Monroe News: Officials: Pointe Mouillee a success story
Pointe Mouillee State Game Area is in Berlin Township, tucked along the Lake Erie shoreline.
If you have an interest in wildlife, hunting, birding or fishing in southeast Michigan, it’s probably a site you’ve visited over the years.
The reason: It’s considered the largest fresh water marsh restoration project in North America, with about 5,200 acres dedicated to wildlife and water quality.
“This place is pretty spectacular,” Gildo Tori, senior director of regional policy at Ducks Unlimited, said Friday morning.
U.S. Rep. Tim Walberg, R-Tipton, was the guest of honor Friday at the site as Tori and other local wildlife officials and volunteers showed him some of the restoration and habitat improvements that have taken place in recent years.
“It’s just incredible the continuity of care out here,” the congressman said as the tour wrapped up.
Three federal programs are considered important funding sources for Pointe Mouillee: The North American Wetlands Conservation Act, the Great Lakes Restoration Initiative and America’s Conservation Enhancement Act.
“I applaud you for your efforts,” Walberg said as the group concluded its reports and split up into a vehicle convoy for a driving tour.
About a dozen people were part of the event, many of them representing Ducks Unlimited or the Michigan Department of Natural Resources.
Walberg has been a frequent visitor to Pointe Mouillee.
For him, Friday was a chance to catch up on long term projects and also to see how things worked out this year under the Michigan Department of Natural Resources’ staffing complications throughout the COVID-19 pandemic.
The consensus of those attending the meeting was that Pointe Mouillee’s success relies, in a large part, on local wildlife and environment organizations pooling their respective financial and volunteer resources.
That cooperation in the private sector allows state officials to leverage a significant local match when seeking federal funding.
“It takes a lot of money, a lot of resources to do this work,” said Chris Sebastian, public affairs coordinator for Ducks Unlimited.
Pointe Mouillee was once privately-owned hunting and agriculture property. The state acquired the property in 1945.
Joseph Robinson, supervisor for South Eastern Lower Peninsula Region for Michigan Department of Natural Resources, said the site needed a lot of work to get back to its natural wetlands habitat.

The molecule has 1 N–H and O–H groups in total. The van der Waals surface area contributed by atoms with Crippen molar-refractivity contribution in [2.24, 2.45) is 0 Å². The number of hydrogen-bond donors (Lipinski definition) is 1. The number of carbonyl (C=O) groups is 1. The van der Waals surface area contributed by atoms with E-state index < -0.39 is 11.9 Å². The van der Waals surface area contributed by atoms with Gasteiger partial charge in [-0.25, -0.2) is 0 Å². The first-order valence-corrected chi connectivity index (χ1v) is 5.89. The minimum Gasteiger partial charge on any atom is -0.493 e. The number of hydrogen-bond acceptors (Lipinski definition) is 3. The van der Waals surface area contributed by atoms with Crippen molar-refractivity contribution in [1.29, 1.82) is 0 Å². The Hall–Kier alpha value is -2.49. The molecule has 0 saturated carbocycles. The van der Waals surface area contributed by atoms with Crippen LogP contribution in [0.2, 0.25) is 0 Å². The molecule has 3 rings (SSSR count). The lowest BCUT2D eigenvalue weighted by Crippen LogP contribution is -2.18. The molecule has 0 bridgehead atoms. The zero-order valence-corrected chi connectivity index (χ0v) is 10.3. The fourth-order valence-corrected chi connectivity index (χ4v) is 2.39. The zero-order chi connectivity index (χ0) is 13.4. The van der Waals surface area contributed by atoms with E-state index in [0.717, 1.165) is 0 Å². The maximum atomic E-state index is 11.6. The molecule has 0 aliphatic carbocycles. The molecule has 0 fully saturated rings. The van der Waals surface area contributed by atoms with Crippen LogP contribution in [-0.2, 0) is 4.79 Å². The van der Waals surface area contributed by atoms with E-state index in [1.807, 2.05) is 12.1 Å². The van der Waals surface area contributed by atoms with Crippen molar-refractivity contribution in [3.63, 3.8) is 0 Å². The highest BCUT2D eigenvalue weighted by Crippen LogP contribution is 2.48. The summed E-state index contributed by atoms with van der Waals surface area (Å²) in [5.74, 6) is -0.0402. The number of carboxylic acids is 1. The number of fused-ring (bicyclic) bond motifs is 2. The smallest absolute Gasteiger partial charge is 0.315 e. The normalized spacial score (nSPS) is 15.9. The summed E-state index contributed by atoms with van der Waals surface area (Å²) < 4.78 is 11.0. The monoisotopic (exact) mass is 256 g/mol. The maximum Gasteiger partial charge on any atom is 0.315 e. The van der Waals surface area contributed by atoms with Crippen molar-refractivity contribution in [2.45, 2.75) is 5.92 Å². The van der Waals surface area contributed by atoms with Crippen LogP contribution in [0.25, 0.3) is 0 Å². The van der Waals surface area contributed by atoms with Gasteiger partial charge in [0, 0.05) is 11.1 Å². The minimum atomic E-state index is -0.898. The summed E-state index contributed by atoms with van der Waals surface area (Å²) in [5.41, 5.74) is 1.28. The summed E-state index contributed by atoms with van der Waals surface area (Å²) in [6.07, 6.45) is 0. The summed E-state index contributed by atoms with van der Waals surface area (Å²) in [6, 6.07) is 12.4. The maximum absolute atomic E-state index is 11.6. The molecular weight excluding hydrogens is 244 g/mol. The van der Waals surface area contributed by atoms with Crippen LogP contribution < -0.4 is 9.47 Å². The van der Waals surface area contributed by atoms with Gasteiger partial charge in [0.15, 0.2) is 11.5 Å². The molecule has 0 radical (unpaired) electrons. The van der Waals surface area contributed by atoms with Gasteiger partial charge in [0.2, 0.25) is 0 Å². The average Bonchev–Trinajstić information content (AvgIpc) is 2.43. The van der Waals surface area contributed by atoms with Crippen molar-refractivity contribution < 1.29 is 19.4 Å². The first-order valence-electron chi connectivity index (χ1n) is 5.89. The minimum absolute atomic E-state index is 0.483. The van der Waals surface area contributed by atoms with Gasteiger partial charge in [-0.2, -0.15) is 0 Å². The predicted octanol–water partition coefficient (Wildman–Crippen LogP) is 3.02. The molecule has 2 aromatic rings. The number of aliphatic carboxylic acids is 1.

Those participating in the tour explained the ecological history: Parts of lower Michigan and northern Ohio were once part of the Great Black Swamp.
As the Lake Erie water levels rose and fell over the years, so did the waters in the wetlands surrounding the lake. That cycle fed an environment diverse in plants, birds and other wildlife.
The varied habitat is why southeast Michigan became part of bird migration paths.
As people started to settle in specific areas, they drained water out to create agricultural fields and residential areas.
One of the impacts of halting the natural cycle and keeping inland water levels stable for too long was the introduction of invasive species such as the phragmites, a tall reed plant that is commonly seen in the region.
Manually changing the environment also throttles native plant growth, as some species will only emerge during certain conditions.
But Sebastian said it’s possible to restore the natural habitat by restoring the wet, dry cycle that once was seen in the wetlands.
At Pointe Mouillee, that work has been primarily achieved through a series of artificial dikes, barriers and mechanical water pumps. The work also includes rebuilding of dikes and clearing downed trees where needed.
One of the tour stops was at the Bad Creek unit site where Robinson explained the efforts had pushed a former soybean field back into wetlands.
The Bad Creek restoration started in 2014, a portable pump now floods the 74-acre wetland as needed.
Near that site is the Cripple Point Unit, a 28-acre wetland area that is in the last stages of restoration.
As the visitors talked about the events of the past year, the conversations included the fact that much of the DNR staff was sidelined this spring under Michigan’s “stay home” orders.
In addition, the department was not able to hire summer staff. So when the full-time staff was allowed back in the field, they had a lot of seasonal repairs and cleanup to catch up on.
In the meantime, Tori said, Michigan residents had a marked increase in participation in outdoor recreation activities. After all, it was something that they could do even under COVID-19 restrictions.
“People want to come out for their mental health and physical health,” he added.
For more than 70 years, the Pointe Mouille Waterfowl Festival had helped educate the public about the site and allowed wildlife organization members network to the extent that has been done.
“We’re working together,” said Joe Marra, a member of Ducks Unlimited and a festival committee member. “It’s kind of unique to this area.”
When Walberg asked how the cancellation of the 2020 festival might affect future local finances, the response was that they hoped to compensate for it in the long run.
“We need to get creative and keep expanding our partnerships,” said Kali Rush, regional biologist with Ducks Unlimited.
This article originally appeared in the October 24 edition of the Monroe News.